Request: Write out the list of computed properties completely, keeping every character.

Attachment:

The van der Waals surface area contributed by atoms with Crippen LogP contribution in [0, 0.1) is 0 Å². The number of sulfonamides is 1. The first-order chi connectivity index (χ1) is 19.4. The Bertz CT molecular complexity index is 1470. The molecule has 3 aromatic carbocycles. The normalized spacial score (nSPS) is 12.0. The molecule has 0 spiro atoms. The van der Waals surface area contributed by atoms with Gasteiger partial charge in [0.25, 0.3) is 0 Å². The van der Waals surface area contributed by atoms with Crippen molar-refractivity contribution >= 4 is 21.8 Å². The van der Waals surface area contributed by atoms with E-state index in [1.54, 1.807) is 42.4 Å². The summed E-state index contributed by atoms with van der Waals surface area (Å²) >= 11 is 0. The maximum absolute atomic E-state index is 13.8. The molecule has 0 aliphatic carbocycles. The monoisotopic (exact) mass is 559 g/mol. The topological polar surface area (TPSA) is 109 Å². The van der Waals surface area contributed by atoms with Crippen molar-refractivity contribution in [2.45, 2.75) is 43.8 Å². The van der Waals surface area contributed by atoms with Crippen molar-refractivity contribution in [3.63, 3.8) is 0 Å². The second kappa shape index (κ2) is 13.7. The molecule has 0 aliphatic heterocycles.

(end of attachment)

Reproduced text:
The van der Waals surface area contributed by atoms with Crippen LogP contribution in [0, 0.1) is 0 Å². The number of sulfonamides is 1. The first-order chi connectivity index (χ1) is 19.4. The Bertz CT molecular complexity index is 1470. The molecule has 3 aromatic carbocycles. The normalized spacial score (nSPS) is 12.0. The molecule has 0 spiro atoms. The van der Waals surface area contributed by atoms with Gasteiger partial charge in [0.25, 0.3) is 0 Å². The van der Waals surface area contributed by atoms with Crippen molar-refractivity contribution >= 4 is 21.8 Å². The van der Waals surface area contributed by atoms with E-state index in [1.54, 1.807) is 42.4 Å². The summed E-state index contributed by atoms with van der Waals surface area (Å²) >= 11 is 0. The maximum absolute atomic E-state index is 13.8. The molecule has 0 aliphatic carbocycles. The monoisotopic (exact) mass is 559 g/mol. The topological polar surface area (TPSA) is 109 Å². The van der Waals surface area contributed by atoms with Crippen molar-refractivity contribution in [2.45, 2.75) is 43.8 Å². The van der Waals surface area contributed by atoms with Crippen molar-refractivity contribution in [3.63, 3.8) is 0 Å². The second kappa shape index (κ2) is 13.7. The molecule has 0 aliphatic heterocycles.